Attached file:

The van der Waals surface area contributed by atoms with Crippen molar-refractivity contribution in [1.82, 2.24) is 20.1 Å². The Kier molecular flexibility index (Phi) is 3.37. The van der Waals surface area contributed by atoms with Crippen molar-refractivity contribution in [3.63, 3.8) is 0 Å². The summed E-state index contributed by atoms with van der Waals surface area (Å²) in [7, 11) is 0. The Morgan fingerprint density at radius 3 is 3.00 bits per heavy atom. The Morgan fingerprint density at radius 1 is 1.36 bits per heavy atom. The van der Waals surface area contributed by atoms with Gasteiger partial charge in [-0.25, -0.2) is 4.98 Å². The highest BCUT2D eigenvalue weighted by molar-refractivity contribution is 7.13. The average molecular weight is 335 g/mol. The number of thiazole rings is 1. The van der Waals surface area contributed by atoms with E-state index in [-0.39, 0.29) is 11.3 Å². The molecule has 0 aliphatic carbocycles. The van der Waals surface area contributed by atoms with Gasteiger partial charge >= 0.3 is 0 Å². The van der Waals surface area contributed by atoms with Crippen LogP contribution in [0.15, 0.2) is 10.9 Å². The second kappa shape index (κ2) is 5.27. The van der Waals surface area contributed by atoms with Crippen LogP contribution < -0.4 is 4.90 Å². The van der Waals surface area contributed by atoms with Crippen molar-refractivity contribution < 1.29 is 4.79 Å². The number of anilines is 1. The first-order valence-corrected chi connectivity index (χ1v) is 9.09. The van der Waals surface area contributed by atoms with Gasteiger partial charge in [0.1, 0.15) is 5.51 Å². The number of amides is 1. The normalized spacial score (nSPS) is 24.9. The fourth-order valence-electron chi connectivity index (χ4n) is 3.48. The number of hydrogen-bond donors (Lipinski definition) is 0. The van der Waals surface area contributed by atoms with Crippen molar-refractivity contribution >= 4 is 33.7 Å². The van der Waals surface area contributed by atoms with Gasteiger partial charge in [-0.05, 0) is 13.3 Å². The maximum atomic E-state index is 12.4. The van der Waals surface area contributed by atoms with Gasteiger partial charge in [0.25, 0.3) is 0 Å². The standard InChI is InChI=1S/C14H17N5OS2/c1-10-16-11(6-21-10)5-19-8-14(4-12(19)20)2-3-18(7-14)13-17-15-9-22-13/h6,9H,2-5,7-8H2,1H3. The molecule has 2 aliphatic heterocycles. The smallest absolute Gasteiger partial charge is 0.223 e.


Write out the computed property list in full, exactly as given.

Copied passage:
The van der Waals surface area contributed by atoms with Crippen molar-refractivity contribution in [1.82, 2.24) is 20.1 Å². The Kier molecular flexibility index (Phi) is 3.37. The van der Waals surface area contributed by atoms with Crippen molar-refractivity contribution in [3.63, 3.8) is 0 Å². The summed E-state index contributed by atoms with van der Waals surface area (Å²) in [7, 11) is 0. The Morgan fingerprint density at radius 3 is 3.00 bits per heavy atom. The Morgan fingerprint density at radius 1 is 1.36 bits per heavy atom. The van der Waals surface area contributed by atoms with Gasteiger partial charge in [-0.25, -0.2) is 4.98 Å². The highest BCUT2D eigenvalue weighted by molar-refractivity contribution is 7.13. The average molecular weight is 335 g/mol. The number of thiazole rings is 1. The van der Waals surface area contributed by atoms with E-state index in [-0.39, 0.29) is 11.3 Å². The molecule has 0 aliphatic carbocycles. The van der Waals surface area contributed by atoms with Gasteiger partial charge >= 0.3 is 0 Å². The van der Waals surface area contributed by atoms with Crippen LogP contribution in [0.15, 0.2) is 10.9 Å². The second kappa shape index (κ2) is 5.27. The van der Waals surface area contributed by atoms with Crippen LogP contribution < -0.4 is 4.90 Å². The van der Waals surface area contributed by atoms with Crippen molar-refractivity contribution < 1.29 is 4.79 Å². The number of anilines is 1. The first-order valence-corrected chi connectivity index (χ1v) is 9.09. The van der Waals surface area contributed by atoms with Gasteiger partial charge in [0.1, 0.15) is 5.51 Å². The number of amides is 1. The normalized spacial score (nSPS) is 24.9. The fourth-order valence-electron chi connectivity index (χ4n) is 3.48. The number of hydrogen-bond donors (Lipinski definition) is 0. The van der Waals surface area contributed by atoms with Crippen molar-refractivity contribution >= 4 is 33.7 Å². The van der Waals surface area contributed by atoms with Gasteiger partial charge in [-0.05, 0) is 13.3 Å². The maximum atomic E-state index is 12.4. The van der Waals surface area contributed by atoms with Gasteiger partial charge in [0.25, 0.3) is 0 Å². The standard InChI is InChI=1S/C14H17N5OS2/c1-10-16-11(6-21-10)5-19-8-14(4-12(19)20)2-3-18(7-14)13-17-15-9-22-13/h6,9H,2-5,7-8H2,1H3. The molecule has 2 aliphatic heterocycles. The smallest absolute Gasteiger partial charge is 0.223 e.